Dave
     
  15. ctreay

    ctreay Member

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    Thanks for that Dave, I'm going to give it a shot. Gotta go to the pawn shop and get a tripod first.

    ctreay
     
  16. Pocatello

    Pocatello Active Member

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    Gene,

    I asked my wife this morning about the slides. Our son and her nephew are both accomplished amateur photographers and quite computer savvy. They both said that a scanner capable of the quality that would satisfy her would run at least $1500, would take a bit of work to get up to speed on its use, and would take lots of time to actually do the work.

    She and her Dad have been very satisfied with the results from Costco. With his older sister's slides (she died years ago), there were actually more than 70 years of family photos to be done. My wife organized them chronologically, and is ready to take the last batch in. The cost depends on the number of slides in a batch, and a single DVD can hold up to 500 slides. The cost for that size batch currently runs about $100.

    As I said earlier, she will probably start on our slides soon. They run from the early 60s, but aren't as numerous since she did mainly prints the last 30 years or so,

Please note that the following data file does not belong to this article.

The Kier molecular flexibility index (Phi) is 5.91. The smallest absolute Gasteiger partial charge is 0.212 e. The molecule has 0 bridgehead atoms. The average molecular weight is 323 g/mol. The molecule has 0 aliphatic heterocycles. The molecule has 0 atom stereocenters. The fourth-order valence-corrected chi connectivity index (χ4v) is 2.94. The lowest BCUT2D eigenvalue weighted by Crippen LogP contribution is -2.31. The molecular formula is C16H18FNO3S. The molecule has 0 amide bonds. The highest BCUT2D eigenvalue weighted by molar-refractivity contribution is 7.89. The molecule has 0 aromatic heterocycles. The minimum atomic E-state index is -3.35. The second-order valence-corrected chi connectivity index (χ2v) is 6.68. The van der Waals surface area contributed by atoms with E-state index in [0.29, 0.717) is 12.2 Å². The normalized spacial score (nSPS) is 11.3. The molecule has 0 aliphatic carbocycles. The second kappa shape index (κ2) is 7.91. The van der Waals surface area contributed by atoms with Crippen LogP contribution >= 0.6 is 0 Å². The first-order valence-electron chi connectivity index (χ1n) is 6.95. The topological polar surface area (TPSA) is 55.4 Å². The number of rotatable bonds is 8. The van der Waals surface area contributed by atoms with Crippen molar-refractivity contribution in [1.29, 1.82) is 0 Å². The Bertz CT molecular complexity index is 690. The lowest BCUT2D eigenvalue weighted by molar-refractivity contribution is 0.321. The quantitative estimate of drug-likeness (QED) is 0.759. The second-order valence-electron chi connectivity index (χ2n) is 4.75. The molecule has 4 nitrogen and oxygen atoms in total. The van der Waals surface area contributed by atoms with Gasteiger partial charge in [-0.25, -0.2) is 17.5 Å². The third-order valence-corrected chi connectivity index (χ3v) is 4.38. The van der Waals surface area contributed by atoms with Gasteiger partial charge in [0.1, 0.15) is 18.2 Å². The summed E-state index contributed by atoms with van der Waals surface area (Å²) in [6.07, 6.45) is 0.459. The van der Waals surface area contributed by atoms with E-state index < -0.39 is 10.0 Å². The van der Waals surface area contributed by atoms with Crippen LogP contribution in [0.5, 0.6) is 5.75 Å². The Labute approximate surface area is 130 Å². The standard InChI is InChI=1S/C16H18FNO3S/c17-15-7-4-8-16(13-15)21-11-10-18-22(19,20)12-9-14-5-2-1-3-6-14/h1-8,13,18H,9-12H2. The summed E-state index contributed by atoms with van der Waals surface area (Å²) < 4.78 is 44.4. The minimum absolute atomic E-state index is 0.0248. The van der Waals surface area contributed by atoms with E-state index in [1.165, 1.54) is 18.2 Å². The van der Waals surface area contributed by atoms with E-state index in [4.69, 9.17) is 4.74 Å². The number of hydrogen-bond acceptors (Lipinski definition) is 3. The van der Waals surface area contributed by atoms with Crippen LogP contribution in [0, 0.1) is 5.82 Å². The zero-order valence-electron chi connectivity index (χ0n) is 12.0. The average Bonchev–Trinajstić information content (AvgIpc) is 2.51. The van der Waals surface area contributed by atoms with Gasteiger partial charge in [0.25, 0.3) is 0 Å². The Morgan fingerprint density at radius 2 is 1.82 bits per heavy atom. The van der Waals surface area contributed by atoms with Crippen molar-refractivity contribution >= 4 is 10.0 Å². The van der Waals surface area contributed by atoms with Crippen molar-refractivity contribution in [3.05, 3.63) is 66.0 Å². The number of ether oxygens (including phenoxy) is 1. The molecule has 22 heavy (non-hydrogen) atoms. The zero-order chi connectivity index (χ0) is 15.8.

17. Chichay

    Chichay TS Supporters TS Supporters

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    I use an Epson Perfection 1660 Photo scanner. It's at least 4 years old, but it does an excellent job scanning prints, negatives, and slides.
     
  18. LFT687

    LFT687 Member

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    Ctreay,

    You can pick up a cheap tabletop tripod at many dollar stores.
     
  19. vatrap

    vatrap Member

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    Get the cool scan, if you have the time they do a great job. I work at a newspaper and we use them when someone brings in a slide for publication. I have heard good things about the Epson slide scanners as well.

    Mike
     
  20. GBatch_25

    GBatch_25 Active Member

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    Thanks for all the input. After all the research and comments and talking to a few pro and amateur photographers, I decided to try the Epson V700 scanner. I'd love to a Nikon Coolscan, BUT it won't allow me to copy prints AND slides. Besides, the Coolscans run $1500 and up for a decent used one. The Epson was $519.95 new. I'll check back after I use it a bit.

    Gene Batchelar
    Wheaton, IL